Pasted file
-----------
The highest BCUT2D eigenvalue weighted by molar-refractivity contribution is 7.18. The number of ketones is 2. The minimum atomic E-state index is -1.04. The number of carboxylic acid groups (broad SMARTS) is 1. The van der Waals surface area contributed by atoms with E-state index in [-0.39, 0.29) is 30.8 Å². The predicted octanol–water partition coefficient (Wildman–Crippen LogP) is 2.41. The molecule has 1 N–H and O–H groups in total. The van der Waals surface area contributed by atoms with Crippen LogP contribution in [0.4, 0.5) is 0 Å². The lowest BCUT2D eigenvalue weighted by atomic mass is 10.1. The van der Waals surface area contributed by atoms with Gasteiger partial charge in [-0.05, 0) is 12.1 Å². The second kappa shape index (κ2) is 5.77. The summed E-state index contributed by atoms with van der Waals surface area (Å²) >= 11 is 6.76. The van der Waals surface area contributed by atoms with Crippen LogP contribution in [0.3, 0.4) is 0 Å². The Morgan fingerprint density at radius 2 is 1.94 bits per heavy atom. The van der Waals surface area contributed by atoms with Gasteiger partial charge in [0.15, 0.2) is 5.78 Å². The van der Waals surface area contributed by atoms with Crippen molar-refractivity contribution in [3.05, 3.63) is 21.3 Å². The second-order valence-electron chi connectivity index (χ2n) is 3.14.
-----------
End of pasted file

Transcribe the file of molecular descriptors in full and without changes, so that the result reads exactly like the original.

The highest BCUT2D eigenvalue weighted by molar-refractivity contribution is 7.18. The number of ketones is 2. The minimum atomic E-state index is -1.04. The number of carboxylic acid groups (broad SMARTS) is 1. The van der Waals surface area contributed by atoms with E-state index in [-0.39, 0.29) is 30.8 Å². The predicted octanol–water partition coefficient (Wildman–Crippen LogP) is 2.41. The molecule has 1 N–H and O–H groups in total. The van der Waals surface area contributed by atoms with Crippen LogP contribution in [0.4, 0.5) is 0 Å². The lowest BCUT2D eigenvalue weighted by atomic mass is 10.1. The van der Waals surface area contributed by atoms with Gasteiger partial charge in [-0.05, 0) is 12.1 Å². The second kappa shape index (κ2) is 5.77. The summed E-state index contributed by atoms with van der Waals surface area (Å²) >= 11 is 6.76. The van der Waals surface area contributed by atoms with Crippen LogP contribution in [0.3, 0.4) is 0 Å². The Morgan fingerprint density at radius 2 is 1.94 bits per heavy atom. The van der Waals surface area contributed by atoms with Gasteiger partial charge in [0.15, 0.2) is 5.78 Å². The van der Waals surface area contributed by atoms with Crippen molar-refractivity contribution in [3.05, 3.63) is 21.3 Å². The second-order valence-electron chi connectivity index (χ2n) is 3.14.